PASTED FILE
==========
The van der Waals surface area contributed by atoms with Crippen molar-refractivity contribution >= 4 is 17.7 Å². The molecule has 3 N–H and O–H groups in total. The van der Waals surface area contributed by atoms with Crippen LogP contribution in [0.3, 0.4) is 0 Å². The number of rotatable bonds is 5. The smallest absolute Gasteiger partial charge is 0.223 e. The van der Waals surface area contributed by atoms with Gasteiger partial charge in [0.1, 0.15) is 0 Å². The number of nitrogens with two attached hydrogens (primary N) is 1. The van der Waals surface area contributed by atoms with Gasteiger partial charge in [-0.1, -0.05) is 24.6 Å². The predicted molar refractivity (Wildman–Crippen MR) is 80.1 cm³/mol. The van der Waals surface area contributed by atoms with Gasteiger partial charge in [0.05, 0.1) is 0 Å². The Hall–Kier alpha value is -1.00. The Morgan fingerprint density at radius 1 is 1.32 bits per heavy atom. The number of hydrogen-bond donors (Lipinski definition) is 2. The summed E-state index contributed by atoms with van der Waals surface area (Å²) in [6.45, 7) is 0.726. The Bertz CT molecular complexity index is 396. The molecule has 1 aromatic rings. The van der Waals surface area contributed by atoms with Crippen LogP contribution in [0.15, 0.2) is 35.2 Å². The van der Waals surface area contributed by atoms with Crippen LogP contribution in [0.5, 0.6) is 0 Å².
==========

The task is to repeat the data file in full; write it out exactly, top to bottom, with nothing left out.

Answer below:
The van der Waals surface area contributed by atoms with Crippen molar-refractivity contribution >= 4 is 17.7 Å². The molecule has 3 N–H and O–H groups in total. The van der Waals surface area contributed by atoms with Crippen LogP contribution in [0.3, 0.4) is 0 Å². The number of rotatable bonds is 5. The smallest absolute Gasteiger partial charge is 0.223 e. The van der Waals surface area contributed by atoms with Gasteiger partial charge in [0.1, 0.15) is 0 Å². The number of nitrogens with two attached hydrogens (primary N) is 1. The van der Waals surface area contributed by atoms with Gasteiger partial charge in [-0.1, -0.05) is 24.6 Å². The predicted molar refractivity (Wildman–Crippen MR) is 80.1 cm³/mol. The van der Waals surface area contributed by atoms with Gasteiger partial charge in [0.05, 0.1) is 0 Å². The Hall–Kier alpha value is -1.00. The Morgan fingerprint density at radius 1 is 1.32 bits per heavy atom. The number of hydrogen-bond donors (Lipinski definition) is 2. The summed E-state index contributed by atoms with van der Waals surface area (Å²) in [6.45, 7) is 0.726. The Bertz CT molecular complexity index is 396. The molecule has 1 aromatic rings. The van der Waals surface area contributed by atoms with Crippen LogP contribution in [0.15, 0.2) is 35.2 Å². The van der Waals surface area contributed by atoms with Crippen LogP contribution in [0.5, 0.6) is 0 Å².